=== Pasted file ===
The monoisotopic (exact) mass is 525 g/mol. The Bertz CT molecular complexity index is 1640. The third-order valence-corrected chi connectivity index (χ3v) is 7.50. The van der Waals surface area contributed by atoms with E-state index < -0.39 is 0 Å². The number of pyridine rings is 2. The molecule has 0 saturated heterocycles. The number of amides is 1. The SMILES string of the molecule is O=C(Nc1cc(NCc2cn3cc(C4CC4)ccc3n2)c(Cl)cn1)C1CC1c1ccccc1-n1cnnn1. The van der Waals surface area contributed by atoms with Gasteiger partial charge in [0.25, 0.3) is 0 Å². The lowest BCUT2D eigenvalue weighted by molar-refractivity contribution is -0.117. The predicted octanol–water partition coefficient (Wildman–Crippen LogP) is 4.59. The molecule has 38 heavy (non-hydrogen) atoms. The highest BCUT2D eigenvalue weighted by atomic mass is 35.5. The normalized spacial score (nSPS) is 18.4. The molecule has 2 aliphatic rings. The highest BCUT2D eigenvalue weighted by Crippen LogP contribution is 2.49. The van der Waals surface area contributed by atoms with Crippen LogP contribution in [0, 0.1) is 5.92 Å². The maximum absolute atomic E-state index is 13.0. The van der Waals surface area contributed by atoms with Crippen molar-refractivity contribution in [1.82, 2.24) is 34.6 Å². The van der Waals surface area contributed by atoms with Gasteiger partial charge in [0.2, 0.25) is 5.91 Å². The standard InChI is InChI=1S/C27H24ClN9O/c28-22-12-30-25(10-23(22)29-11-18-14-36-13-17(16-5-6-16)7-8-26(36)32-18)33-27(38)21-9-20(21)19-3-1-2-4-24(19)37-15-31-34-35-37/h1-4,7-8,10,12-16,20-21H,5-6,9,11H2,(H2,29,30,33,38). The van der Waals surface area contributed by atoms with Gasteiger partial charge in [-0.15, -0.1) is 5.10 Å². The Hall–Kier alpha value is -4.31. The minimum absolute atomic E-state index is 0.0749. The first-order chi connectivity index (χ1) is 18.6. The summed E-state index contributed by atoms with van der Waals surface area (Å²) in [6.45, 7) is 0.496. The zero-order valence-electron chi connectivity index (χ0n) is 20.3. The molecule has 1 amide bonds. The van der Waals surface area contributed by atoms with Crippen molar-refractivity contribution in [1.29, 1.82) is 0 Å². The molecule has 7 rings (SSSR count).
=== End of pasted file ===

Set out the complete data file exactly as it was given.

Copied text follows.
The monoisotopic (exact) mass is 525 g/mol. The Bertz CT molecular complexity index is 1640. The third-order valence-corrected chi connectivity index (χ3v) is 7.50. The van der Waals surface area contributed by atoms with E-state index < -0.39 is 0 Å². The number of pyridine rings is 2. The molecule has 0 saturated heterocycles. The number of amides is 1. The SMILES string of the molecule is O=C(Nc1cc(NCc2cn3cc(C4CC4)ccc3n2)c(Cl)cn1)C1CC1c1ccccc1-n1cnnn1. The van der Waals surface area contributed by atoms with Gasteiger partial charge in [0.25, 0.3) is 0 Å². The lowest BCUT2D eigenvalue weighted by molar-refractivity contribution is -0.117. The predicted octanol–water partition coefficient (Wildman–Crippen LogP) is 4.59. The molecule has 38 heavy (non-hydrogen) atoms. The highest BCUT2D eigenvalue weighted by atomic mass is 35.5. The normalized spacial score (nSPS) is 18.4. The molecule has 2 aliphatic rings. The highest BCUT2D eigenvalue weighted by Crippen LogP contribution is 2.49. The van der Waals surface area contributed by atoms with Crippen LogP contribution in [0, 0.1) is 5.92 Å². The maximum absolute atomic E-state index is 13.0. The van der Waals surface area contributed by atoms with Crippen molar-refractivity contribution in [1.82, 2.24) is 34.6 Å². The van der Waals surface area contributed by atoms with Gasteiger partial charge in [0.2, 0.25) is 5.91 Å². The standard InChI is InChI=1S/C27H24ClN9O/c28-22-12-30-25(10-23(22)29-11-18-14-36-13-17(16-5-6-16)7-8-26(36)32-18)33-27(38)21-9-20(21)19-3-1-2-4-24(19)37-15-31-34-35-37/h1-4,7-8,10,12-16,20-21H,5-6,9,11H2,(H2,29,30,33,38). The van der Waals surface area contributed by atoms with Gasteiger partial charge in [-0.15, -0.1) is 5.10 Å². The Hall–Kier alpha value is -4.31. The minimum absolute atomic E-state index is 0.0749. The first-order chi connectivity index (χ1) is 18.6. The summed E-state index contributed by atoms with van der Waals surface area (Å²) in [6.45, 7) is 0.496. The zero-order valence-electron chi connectivity index (χ0n) is 20.3. The molecule has 1 amide bonds. The van der Waals surface area contributed by atoms with Crippen molar-refractivity contribution in [1.29, 1.82) is 0 Å². The molecule has 7 rings (SSSR count).